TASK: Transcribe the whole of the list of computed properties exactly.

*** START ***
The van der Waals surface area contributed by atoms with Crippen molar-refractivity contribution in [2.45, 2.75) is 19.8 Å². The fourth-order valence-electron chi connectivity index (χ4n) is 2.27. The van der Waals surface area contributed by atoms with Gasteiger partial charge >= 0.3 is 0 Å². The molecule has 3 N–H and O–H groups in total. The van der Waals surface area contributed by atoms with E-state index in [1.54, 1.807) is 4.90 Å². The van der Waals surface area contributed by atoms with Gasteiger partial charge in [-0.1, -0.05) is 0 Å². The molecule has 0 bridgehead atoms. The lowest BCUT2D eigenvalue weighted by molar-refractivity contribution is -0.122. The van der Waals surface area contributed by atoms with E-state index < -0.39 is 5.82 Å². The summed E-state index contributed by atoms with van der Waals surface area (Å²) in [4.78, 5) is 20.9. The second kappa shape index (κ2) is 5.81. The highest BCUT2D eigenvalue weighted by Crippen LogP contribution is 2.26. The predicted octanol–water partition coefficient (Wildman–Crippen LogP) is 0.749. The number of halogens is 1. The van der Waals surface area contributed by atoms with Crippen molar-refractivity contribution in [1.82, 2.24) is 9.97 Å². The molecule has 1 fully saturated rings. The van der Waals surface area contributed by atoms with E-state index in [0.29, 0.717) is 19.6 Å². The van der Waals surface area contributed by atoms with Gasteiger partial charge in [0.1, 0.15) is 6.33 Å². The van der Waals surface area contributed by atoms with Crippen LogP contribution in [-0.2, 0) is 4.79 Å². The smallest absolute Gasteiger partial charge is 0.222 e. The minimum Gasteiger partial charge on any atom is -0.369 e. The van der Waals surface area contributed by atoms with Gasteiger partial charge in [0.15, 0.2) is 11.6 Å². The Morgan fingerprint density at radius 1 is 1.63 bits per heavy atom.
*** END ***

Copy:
The van der Waals surface area contributed by atoms with Crippen molar-refractivity contribution in [2.45, 2.75) is 19.8 Å². The fourth-order valence-electron chi connectivity index (χ4n) is 2.27. The van der Waals surface area contributed by atoms with Gasteiger partial charge >= 0.3 is 0 Å². The molecule has 3 N–H and O–H groups in total. The van der Waals surface area contributed by atoms with E-state index in [1.54, 1.807) is 4.90 Å². The van der Waals surface area contributed by atoms with Gasteiger partial charge in [-0.1, -0.05) is 0 Å². The molecule has 0 bridgehead atoms. The lowest BCUT2D eigenvalue weighted by molar-refractivity contribution is -0.122. The van der Waals surface area contributed by atoms with E-state index < -0.39 is 5.82 Å². The summed E-state index contributed by atoms with van der Waals surface area (Å²) in [4.78, 5) is 20.9. The second kappa shape index (κ2) is 5.81. The highest BCUT2D eigenvalue weighted by Crippen LogP contribution is 2.26. The predicted octanol–water partition coefficient (Wildman–Crippen LogP) is 0.749. The number of halogens is 1. The van der Waals surface area contributed by atoms with Crippen molar-refractivity contribution in [1.82, 2.24) is 9.97 Å². The molecule has 1 fully saturated rings. The van der Waals surface area contributed by atoms with E-state index in [0.29, 0.717) is 19.6 Å². The van der Waals surface area contributed by atoms with Gasteiger partial charge in [0.1, 0.15) is 6.33 Å². The van der Waals surface area contributed by atoms with Crippen LogP contribution in [-0.2, 0) is 4.79 Å². The smallest absolute Gasteiger partial charge is 0.222 e. The minimum Gasteiger partial charge on any atom is -0.369 e. The van der Waals surface area contributed by atoms with Gasteiger partial charge in [0.15, 0.2) is 11.6 Å². The Morgan fingerprint density at radius 1 is 1.63 bits per heavy atom.